Are Payday Loans Good? | Money
The idea of accessing your paycheck before it actually reaches your bank account is appealing, especially in this economy. Unfortunately, there may be a catch.
Payday loans – which are small, unsecured loans that don’t require collateral and have a short duration – are a popular way for people to access cash quickly. But in practice, they end up costing borrowers a lot of money, so you need to know what you’re getting into.
Todd Christensen, education manager at the nonprofit debt relief agency Money Fit by DRS, explains that payday loans are based on the concept of providing you with just enough money to get to your next payday, which is theoretically within two weeks or so.
As such, the loans are very convenient – businesses “generally organize their offices more like a fast food restaurant than a lender,” with menu-like posters that outline fees and requirements.
And just like at McDonald’s, deadlines are tight.
“The loans are quick, which means you can get the money into your account in an hour or less,” says Christensen. “Compare that to banks and credit unions that will take days, if not weeks, to approve your personal loan, especially if you have no credit or bad credit. “
The problem with payday loans is that they come at a high cost. Some lenders advertise their fees as a percentage rate, but since these rates are based on the (short) term of the loan, they tend to be much worse than they appear. For example, says Christensen, “a 15% two-week fee equals 390% APR (15% x 26 two-week quarters per year).”
This is not good, especially considering that the borrowers who apply for these loans run the risk of not being able to afford the repayment.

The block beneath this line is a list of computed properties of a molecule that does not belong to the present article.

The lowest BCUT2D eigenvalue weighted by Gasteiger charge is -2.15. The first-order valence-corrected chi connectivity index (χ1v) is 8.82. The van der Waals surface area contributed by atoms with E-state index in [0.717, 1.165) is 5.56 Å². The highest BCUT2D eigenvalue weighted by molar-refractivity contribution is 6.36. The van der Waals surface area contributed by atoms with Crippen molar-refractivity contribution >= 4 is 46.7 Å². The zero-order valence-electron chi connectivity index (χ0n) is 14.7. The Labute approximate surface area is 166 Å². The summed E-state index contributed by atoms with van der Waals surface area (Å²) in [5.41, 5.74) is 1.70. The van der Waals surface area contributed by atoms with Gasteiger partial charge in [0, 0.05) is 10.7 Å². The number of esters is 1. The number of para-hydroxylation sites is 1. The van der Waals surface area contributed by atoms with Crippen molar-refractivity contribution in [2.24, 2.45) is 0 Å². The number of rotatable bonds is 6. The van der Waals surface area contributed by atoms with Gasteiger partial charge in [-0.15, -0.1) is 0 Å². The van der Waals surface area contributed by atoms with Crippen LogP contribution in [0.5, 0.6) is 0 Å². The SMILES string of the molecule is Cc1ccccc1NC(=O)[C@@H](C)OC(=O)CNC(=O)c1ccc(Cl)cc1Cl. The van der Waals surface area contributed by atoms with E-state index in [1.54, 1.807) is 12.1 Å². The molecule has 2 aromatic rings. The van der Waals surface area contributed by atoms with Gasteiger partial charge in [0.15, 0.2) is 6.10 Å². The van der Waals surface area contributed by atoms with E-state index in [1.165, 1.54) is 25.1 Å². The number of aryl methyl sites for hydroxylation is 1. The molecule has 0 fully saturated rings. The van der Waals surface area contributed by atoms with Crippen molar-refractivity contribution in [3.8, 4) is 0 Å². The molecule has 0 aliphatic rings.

“Loans are incredibly expensive and cause a whole host of financial consequences and harms,” says Lisa Stifler, director of state policy at the Center for Responsible Lending. “If you’re already struggling to pay your bills on a monthly basis, and that loan adds up to it in full in a short period of time… it ends up pushing people into more debt.
Here’s an example of how things can get out of hand so quickly. Suppose you take out a $ 200 payday loan with a $ 30 fee. But when the two week period comes to an end, you can’t pay it back. So you turn it over. Now you have to pay the $ 200 you borrowed, the first $ 30, and an additional $ 30 fee. It only takes a few months to owe more in interest / charges that you never had on credit.
Worse yet, regulation is patchy at best. In fact, the Consumer Financial Protection Bureau last month canceled a 2017 rule requiring lenders to verify borrowers’ income and expenses before granting them a loan. Stifler says the decision to revoke this “common sense principle” means “lenders will be able to continue to operate as usual.”
Lenders and online applications are also coming under scrutiny: in August 2019, officials in 11 states and Puerto Rico ad a survey of the payday advance industry. They are investigating whether tip mechanisms, monthly subscriptions and other fees “are usurious and harm consumers.”
Bottom Line: Payday loans can enter predatory territory if you’re not careful. Look out for warning phrases like “get cash fast”, “same day transfer” and “no credit check” in ads, and be smart when borrowing money.
Ideally, you would never run out of money because you would have a emergency fund. But if you find yourself in this situation, Christensen recommends:
- ask a friend for a small short-term loan and offer to pay interest
- get a cash advance with my credit card
- consider a Personal loan via a peer-to-peer online platform, a bank or a checkout
Everyone finds themselves in a difficult situation sometimes, but the goal is to find an option with a lower APR (and fewer terms) than a payday loan.
“Going to a payday loan in such cases is a short-term solution that usually ends up making matters worse,” he says.